Michael has also authored and contributed to several books, including "The Technique of Fine Art Lithography," which still serves as a definitive textbook in schools throughout the United States and Britain, and "Contemporary Lithographic Workshops Around the World," a coffee table book which is considered a bible in his field of expertise.
And yet, to speak with him in person, Michael Knigin's modesty and unaffected candor belie his artistic achievement and recognition. He answers his own phone, he produces his works of art in the studio complex of his East Hampton home, where lives with artist Joan Kraisky; and he still teaches weekly printmaking classes at the Pratt Institute in Brooklyn NY. But his passion for his art is unrelenting.
Born in Brooklyn, New York in 1942, and growing up as an only child, the artistic muses visited Michael Knigin early in his life. He says that his creative anima manifested itself even before he entered elementary school, and he recalls entertaining himself with his drawings as a child, as an antidote to the monotonous conversations of the grown-ups, which seemed to drone on for hours.
Throughout his career as an artist and teacher, Michael has always been drawn to printmaking, especially those nineteenth-century Japanese Ukiyo-e woodblock prints. After graduating high school, Michael went on to study at Temple University's Tyler School of Art, where, in his junior year, he was awarded a Ford Foundation Grant to study fine art lithography at the Tamarind Lithography Workshop in Los Angeles. In 1967, Michael joined the faculty of the Pratt Graphic Center in Manhattan and pioneered a fine art lithography workshop.
In 1968, Michael opened Chiron Press, his own fine art publishing company, which specialized in lithography and silk-screen prints for such luminaries as Andy Warhol, Roy Lichtenstein and Paul Jenkins. And by 1974, Michael began garnering international recognition, when he was approached by the Jerusalem Foundation and the Israel Museum to establish the first professional silkscreen and lithographic workshop in Israel, for the purpose of training young Israeli artists in the techniques. Upon his return to the U.S., Michael was appointed to the position of Professor at Pratt Institute.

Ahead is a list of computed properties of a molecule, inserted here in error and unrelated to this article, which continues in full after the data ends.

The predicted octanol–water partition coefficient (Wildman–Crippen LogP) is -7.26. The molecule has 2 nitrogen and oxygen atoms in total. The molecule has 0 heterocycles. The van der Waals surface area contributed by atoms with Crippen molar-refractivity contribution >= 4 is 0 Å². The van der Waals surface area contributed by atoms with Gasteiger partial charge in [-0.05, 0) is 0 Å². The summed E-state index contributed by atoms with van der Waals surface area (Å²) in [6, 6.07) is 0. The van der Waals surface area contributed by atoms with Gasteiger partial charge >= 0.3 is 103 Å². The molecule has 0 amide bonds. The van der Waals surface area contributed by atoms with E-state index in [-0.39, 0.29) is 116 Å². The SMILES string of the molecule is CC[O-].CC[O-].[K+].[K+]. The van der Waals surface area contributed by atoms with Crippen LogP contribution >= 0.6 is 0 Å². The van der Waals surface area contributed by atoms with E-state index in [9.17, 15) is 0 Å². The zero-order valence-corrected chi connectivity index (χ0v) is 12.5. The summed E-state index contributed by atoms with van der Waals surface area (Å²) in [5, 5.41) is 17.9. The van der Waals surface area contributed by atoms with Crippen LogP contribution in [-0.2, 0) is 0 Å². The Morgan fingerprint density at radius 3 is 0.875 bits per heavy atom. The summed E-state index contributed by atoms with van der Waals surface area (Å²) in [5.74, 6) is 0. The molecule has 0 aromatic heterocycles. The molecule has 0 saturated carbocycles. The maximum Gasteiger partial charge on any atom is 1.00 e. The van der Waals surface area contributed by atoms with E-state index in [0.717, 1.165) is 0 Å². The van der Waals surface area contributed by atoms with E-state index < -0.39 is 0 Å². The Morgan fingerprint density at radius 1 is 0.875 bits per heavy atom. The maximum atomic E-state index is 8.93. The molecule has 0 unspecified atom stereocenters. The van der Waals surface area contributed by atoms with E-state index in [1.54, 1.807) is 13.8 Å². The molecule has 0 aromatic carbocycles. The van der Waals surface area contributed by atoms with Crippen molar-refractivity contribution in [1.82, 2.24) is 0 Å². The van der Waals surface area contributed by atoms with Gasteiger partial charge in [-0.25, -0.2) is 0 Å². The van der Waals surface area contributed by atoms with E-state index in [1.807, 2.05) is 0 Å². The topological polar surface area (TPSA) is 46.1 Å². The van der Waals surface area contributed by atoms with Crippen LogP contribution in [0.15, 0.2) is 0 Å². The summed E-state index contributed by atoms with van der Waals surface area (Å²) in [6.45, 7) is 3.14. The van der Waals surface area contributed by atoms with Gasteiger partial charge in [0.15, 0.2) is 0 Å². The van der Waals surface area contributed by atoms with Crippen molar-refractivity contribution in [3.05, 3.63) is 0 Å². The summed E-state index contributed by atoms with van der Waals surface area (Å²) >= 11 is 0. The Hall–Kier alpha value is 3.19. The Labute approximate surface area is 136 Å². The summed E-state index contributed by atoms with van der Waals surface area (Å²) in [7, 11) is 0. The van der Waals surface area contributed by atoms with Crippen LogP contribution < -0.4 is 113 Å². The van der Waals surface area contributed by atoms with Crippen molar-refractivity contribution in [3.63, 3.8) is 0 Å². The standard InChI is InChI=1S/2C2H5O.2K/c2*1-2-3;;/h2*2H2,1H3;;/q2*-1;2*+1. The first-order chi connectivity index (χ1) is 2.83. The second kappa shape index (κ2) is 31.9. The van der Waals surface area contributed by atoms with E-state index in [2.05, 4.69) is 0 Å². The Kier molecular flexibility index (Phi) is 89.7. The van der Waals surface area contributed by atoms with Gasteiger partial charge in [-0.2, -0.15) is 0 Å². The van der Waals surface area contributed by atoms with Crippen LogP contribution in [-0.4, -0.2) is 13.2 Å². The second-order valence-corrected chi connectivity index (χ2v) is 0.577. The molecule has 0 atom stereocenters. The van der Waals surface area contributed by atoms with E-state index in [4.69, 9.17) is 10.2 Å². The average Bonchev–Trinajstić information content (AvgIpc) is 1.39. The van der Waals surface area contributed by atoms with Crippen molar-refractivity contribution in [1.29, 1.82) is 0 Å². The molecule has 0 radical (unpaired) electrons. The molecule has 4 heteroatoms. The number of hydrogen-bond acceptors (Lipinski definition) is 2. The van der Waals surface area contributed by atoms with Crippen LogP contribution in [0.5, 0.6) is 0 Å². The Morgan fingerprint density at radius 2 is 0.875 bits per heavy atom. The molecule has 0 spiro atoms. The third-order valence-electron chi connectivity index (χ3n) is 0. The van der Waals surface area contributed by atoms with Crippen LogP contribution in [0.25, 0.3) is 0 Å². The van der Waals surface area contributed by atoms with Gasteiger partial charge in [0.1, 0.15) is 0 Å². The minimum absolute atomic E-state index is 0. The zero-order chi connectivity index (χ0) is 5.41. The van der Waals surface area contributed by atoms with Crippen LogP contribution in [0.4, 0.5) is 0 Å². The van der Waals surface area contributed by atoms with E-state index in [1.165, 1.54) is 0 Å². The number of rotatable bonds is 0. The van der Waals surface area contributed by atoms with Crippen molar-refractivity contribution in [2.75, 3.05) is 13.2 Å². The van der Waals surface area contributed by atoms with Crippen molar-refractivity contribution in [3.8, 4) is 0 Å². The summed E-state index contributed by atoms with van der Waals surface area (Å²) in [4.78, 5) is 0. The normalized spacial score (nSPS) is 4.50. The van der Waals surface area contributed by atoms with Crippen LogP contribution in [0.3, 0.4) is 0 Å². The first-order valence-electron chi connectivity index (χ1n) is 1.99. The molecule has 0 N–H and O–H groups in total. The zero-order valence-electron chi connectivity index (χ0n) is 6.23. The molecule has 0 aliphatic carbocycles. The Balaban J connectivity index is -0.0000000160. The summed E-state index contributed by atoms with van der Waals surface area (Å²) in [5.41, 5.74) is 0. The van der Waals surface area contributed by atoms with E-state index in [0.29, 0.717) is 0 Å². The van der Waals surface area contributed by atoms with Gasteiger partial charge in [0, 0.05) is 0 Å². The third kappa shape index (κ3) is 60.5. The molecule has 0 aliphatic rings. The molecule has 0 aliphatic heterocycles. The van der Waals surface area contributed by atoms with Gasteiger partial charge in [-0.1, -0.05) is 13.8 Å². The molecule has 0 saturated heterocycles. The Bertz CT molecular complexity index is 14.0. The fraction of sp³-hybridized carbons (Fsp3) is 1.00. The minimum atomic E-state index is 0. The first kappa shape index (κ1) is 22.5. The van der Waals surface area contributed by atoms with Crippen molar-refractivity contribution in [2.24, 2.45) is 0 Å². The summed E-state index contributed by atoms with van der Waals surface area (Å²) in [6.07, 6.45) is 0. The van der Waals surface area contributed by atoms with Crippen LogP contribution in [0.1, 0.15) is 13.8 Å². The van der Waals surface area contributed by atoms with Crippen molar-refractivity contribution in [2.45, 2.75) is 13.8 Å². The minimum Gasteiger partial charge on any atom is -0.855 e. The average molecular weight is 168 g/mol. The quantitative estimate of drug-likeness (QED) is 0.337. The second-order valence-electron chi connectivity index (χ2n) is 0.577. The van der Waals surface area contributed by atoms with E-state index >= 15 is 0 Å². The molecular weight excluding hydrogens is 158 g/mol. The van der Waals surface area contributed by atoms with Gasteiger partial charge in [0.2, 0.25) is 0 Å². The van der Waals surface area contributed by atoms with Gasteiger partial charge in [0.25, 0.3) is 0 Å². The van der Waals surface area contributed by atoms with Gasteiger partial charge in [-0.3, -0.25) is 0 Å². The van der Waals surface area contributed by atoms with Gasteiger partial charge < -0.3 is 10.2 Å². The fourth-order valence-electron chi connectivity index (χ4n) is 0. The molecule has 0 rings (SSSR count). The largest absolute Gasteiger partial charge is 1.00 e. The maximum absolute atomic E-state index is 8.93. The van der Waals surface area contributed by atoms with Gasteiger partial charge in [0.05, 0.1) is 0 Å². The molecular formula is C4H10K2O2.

In 1988, Michael Knigin was invited to join the NASA Art Team to visually interpret the launch of the Space Shuttle Discovery from Kennedy Space Center, NASA's first return to space after the Challenger disaster in 1986. In 1991, he was recalled by NASA to interpret the touchdown of the Space Shuttle Atlantis at Edwards Air Force Base, and has recently been commissioned for a third work of art inspired once again by the Space Shuttle.
Since his creation of "The Japanese Suite," Michael Knigin has moved on to many other themes, including flowers, carousel horses, animals, social commentary, environmentals, vintage nudes, nudes, NASA, and his recent series entitled "Remembrance Art," a collection of interpretative collages commemorating the suffering of the Jews during the Nazi holocaust of World War II Germany. He is also working on his favorite series, Anne Frank, which is on-going today and is presently, along with Joan, working on a book with his images and quotes on the Anne's very short, but extraordinary life.
In addition to his painting and printmaking, Michael works extensively with collage, and has recently forayed into the realm of digital art. Of his work Michael says, "This "language" is not a new one...the vocabulary consists of objects and the environmental elements familiar to us, but through the various elements that I use (color, texture, symbol and fragmentation), this creation of something which is entirely new further affords both me and my audience the possibility of interpretation and personalization, as contrasted with literal interpretation."
"In my paintings and graphics, I seek to isolate objects from their mundane contexts and reorganize them, thereby granting them a new life. I select colors, textures and forms which compliment the natural forms that I use; however, these artistic elements are present to reiterate the fact that I am involved in the creation of something new, and not simply in replicating nature's truths."